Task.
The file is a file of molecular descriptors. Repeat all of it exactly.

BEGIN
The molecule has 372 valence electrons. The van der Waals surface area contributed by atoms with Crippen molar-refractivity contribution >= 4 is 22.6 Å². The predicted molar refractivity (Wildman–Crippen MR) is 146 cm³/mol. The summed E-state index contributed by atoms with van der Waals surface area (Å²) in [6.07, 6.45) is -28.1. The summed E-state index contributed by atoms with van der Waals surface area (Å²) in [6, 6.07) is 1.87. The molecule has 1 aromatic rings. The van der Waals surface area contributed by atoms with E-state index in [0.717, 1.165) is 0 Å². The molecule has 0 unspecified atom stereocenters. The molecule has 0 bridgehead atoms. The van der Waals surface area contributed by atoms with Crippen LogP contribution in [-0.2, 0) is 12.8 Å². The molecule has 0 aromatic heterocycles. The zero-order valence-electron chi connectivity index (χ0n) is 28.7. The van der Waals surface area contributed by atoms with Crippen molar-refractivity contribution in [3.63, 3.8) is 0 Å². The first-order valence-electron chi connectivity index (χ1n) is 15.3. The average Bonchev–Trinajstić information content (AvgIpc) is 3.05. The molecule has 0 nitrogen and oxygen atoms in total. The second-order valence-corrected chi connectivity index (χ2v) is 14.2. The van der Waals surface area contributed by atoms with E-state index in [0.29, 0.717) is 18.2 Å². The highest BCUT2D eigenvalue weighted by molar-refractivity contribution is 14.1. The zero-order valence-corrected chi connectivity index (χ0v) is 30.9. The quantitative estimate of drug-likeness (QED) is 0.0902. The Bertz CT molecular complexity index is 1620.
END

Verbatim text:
The molecule has 372 valence electrons. The van der Waals surface area contributed by atoms with Crippen molar-refractivity contribution >= 4 is 22.6 Å². The predicted molar refractivity (Wildman–Crippen MR) is 146 cm³/mol. The summed E-state index contributed by atoms with van der Waals surface area (Å²) in [6.07, 6.45) is -28.1. The summed E-state index contributed by atoms with van der Waals surface area (Å²) in [6, 6.07) is 1.87. The molecule has 1 aromatic rings. The van der Waals surface area contributed by atoms with E-state index in [0.717, 1.165) is 0 Å². The molecule has 0 unspecified atom stereocenters. The molecule has 0 bridgehead atoms. The van der Waals surface area contributed by atoms with Crippen LogP contribution in [-0.2, 0) is 12.8 Å². The molecule has 0 aromatic heterocycles. The zero-order valence-electron chi connectivity index (χ0n) is 28.7. The van der Waals surface area contributed by atoms with Crippen molar-refractivity contribution in [3.63, 3.8) is 0 Å². The first-order valence-electron chi connectivity index (χ1n) is 15.3. The average Bonchev–Trinajstić information content (AvgIpc) is 3.05. The molecule has 0 nitrogen and oxygen atoms in total. The second-order valence-corrected chi connectivity index (χ2v) is 14.2. The van der Waals surface area contributed by atoms with E-state index in [0.29, 0.717) is 18.2 Å². The highest BCUT2D eigenvalue weighted by molar-refractivity contribution is 14.1. The zero-order valence-corrected chi connectivity index (χ0v) is 30.9. The quantitative estimate of drug-likeness (QED) is 0.0902. The Bertz CT molecular complexity index is 1620.